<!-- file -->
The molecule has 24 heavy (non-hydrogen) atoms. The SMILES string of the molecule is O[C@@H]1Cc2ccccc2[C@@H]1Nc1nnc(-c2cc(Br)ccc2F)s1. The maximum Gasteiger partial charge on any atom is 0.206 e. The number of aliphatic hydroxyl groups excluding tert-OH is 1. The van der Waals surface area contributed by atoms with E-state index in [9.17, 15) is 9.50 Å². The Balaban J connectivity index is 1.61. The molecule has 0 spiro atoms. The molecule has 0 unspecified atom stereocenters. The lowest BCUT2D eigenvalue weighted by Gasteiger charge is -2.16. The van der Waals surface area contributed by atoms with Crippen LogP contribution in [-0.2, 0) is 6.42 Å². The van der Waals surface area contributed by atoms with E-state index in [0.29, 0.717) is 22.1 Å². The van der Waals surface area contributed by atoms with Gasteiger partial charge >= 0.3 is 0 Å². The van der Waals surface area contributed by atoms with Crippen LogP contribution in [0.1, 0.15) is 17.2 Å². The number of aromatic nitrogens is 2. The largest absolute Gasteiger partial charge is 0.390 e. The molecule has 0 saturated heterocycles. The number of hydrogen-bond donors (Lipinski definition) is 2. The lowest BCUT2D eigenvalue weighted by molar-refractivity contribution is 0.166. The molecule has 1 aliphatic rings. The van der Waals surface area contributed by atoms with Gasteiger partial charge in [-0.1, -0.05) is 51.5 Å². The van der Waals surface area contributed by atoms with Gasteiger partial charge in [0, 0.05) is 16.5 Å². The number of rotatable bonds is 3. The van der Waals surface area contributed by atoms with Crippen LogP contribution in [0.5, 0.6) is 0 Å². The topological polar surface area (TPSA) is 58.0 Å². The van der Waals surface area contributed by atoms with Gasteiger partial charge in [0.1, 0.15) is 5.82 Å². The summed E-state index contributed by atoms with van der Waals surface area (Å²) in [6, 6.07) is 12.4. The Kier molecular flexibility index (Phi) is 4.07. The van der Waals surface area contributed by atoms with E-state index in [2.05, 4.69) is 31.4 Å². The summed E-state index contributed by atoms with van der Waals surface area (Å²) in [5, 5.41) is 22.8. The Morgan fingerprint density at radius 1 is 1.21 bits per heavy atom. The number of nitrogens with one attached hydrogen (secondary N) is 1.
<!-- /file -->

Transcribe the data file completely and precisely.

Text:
The molecule has 24 heavy (non-hydrogen) atoms. The SMILES string of the molecule is O[C@@H]1Cc2ccccc2[C@@H]1Nc1nnc(-c2cc(Br)ccc2F)s1. The maximum Gasteiger partial charge on any atom is 0.206 e. The number of aliphatic hydroxyl groups excluding tert-OH is 1. The van der Waals surface area contributed by atoms with E-state index in [9.17, 15) is 9.50 Å². The Balaban J connectivity index is 1.61. The molecule has 0 spiro atoms. The molecule has 0 unspecified atom stereocenters. The lowest BCUT2D eigenvalue weighted by Gasteiger charge is -2.16. The van der Waals surface area contributed by atoms with Crippen LogP contribution in [-0.2, 0) is 6.42 Å². The van der Waals surface area contributed by atoms with E-state index in [0.29, 0.717) is 22.1 Å². The van der Waals surface area contributed by atoms with Gasteiger partial charge >= 0.3 is 0 Å². The van der Waals surface area contributed by atoms with Crippen LogP contribution in [0.1, 0.15) is 17.2 Å². The number of aromatic nitrogens is 2. The largest absolute Gasteiger partial charge is 0.390 e. The molecule has 0 saturated heterocycles. The number of hydrogen-bond donors (Lipinski definition) is 2. The lowest BCUT2D eigenvalue weighted by molar-refractivity contribution is 0.166. The molecule has 1 aliphatic rings. The van der Waals surface area contributed by atoms with Gasteiger partial charge in [-0.1, -0.05) is 51.5 Å². The van der Waals surface area contributed by atoms with Gasteiger partial charge in [0, 0.05) is 16.5 Å². The number of rotatable bonds is 3. The van der Waals surface area contributed by atoms with Crippen LogP contribution in [0.5, 0.6) is 0 Å². The topological polar surface area (TPSA) is 58.0 Å². The van der Waals surface area contributed by atoms with Gasteiger partial charge in [0.1, 0.15) is 5.82 Å². The summed E-state index contributed by atoms with van der Waals surface area (Å²) in [6, 6.07) is 12.4. The Kier molecular flexibility index (Phi) is 4.07. The van der Waals surface area contributed by atoms with E-state index in [2.05, 4.69) is 31.4 Å². The summed E-state index contributed by atoms with van der Waals surface area (Å²) in [5, 5.41) is 22.8. The Morgan fingerprint density at radius 1 is 1.21 bits per heavy atom. The number of nitrogens with one attached hydrogen (secondary N) is 1.